If you are an embroidery enthusiast, like me, you must be interested in knowing more about it. Where it came from? How the processes evolved, what happened along the way and what resulted in modern methods?

If it’s you, you’ll be definitely enthralled by these little known interesting facts about your passion. Read on!

1. An Ancient Art

Humans have been practicing the art of embroidery since eons. Early man learned to fabricate rudimentary needles from ivory and bone and also learned how to make sturdy, durable threads from plant fiber or animal sinew.

Ancient human discovered the art of stitching to produce garments and identified that the same kind of stitching could enhance and enrich its beauty. They introduced bones, stones, and beads into patterns and trends.

An archaeological excavation in Sungir, Vladmir in Russia revealed the remains of a Cro-Magnon (believed to have been alive around 30,000 BC) in the year 1964. His hat, fur, and boots were decorated with parallel rows of ivory beads.  This shows that this art is older than 30,000 BC!

2. Obscure Origins

It is not known which specific civilization or time period invented the beautiful craft. Primitive instances have been found across the globe from China, Northern Europe, and Egypt. Touches of embroidered crafts have been perceived in surviving works from the Iron Age (1300 BC-600 BC).

Ancient Chinese samples (as old as 1045 BC-246 BC) from the Zhou Dynasty that include a silk gauze reflects satin stitch embroidery done in silk thread is an example as well. Mosaics from the old Greek metropolis of Byzantium illustrate individuals adorned in embroidered fabrics from valuable stones, pearls, and silk threads. Indian, Persian, Japanese, and other

European cultures have also held the art in high regard and applied it on religious and clothing items. The origin remains an enigma to its lovers, but it has dazzled societies and nations across the spectrum of time.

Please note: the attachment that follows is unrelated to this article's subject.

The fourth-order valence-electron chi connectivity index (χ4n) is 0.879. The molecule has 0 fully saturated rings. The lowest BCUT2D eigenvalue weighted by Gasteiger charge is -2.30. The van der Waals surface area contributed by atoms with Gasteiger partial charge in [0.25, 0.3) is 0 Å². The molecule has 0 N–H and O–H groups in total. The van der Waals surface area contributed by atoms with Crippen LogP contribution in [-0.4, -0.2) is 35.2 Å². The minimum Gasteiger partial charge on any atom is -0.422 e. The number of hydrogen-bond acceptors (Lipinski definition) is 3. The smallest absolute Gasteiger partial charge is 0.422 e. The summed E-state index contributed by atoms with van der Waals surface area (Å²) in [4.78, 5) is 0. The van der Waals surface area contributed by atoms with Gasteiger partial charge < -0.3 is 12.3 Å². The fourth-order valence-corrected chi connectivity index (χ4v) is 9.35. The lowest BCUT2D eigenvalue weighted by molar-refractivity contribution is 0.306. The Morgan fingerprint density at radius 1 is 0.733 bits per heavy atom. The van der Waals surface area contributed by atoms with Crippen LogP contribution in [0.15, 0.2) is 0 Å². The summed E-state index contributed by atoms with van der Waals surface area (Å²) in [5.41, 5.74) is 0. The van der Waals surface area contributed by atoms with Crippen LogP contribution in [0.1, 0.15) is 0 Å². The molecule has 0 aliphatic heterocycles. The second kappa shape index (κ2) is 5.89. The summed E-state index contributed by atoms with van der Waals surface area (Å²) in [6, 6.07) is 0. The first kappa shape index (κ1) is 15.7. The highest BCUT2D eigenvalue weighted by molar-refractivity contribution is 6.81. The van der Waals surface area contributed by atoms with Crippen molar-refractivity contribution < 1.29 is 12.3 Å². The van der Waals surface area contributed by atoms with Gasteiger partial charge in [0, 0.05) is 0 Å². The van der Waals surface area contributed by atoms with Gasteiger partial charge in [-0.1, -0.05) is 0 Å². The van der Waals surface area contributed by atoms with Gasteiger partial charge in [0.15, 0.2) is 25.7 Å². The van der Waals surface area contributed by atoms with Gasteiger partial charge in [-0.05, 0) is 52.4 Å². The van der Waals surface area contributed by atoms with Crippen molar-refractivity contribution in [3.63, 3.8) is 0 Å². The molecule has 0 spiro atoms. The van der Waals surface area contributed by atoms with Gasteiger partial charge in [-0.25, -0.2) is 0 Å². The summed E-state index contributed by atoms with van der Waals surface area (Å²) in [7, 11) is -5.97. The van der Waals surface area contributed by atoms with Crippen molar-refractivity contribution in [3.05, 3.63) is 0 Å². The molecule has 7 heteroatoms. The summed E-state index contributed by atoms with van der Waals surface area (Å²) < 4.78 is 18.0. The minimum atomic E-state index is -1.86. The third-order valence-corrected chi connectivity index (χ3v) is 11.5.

3. Rise in the Middle-East

Embroidery became a representation of one’s status in society and class. It gained popularity and was adorned by rich Muslims. In thriving centers such as Cairo, Damascus, and Istanbul, the practice of embroidery ameliorated the exquisiteness of items.

These items included shoes, robes, flags, calligraphy, handkerchiefs, pouches, leather belts, uniforms and much more. Cottage industries commenced under such demand and recruited eight hundred people.

4. World’s Largest Embroidery

The renowned Bayeux Tapestry is the biggest piece of embroidered work and is situated at the Bretagne Museum in the northern region of France. It is fifty centimeters in height and is over two hundred and thirty feet in length.

Completed around the 1070s, it is a linen cloth that depicts the tale of William the Conqueror’s acquisition of Britain in the Battle of Hastings.

Charles Dickens, the famous author, remarked that it was “the work of amateurs; very feeble amateurs at the beginning and very heedless some of them too.” Unfortunately, he did not seem too impressed with the quality of the needlework! Regardless, travelers from all over the world venture to see this impressive work of art.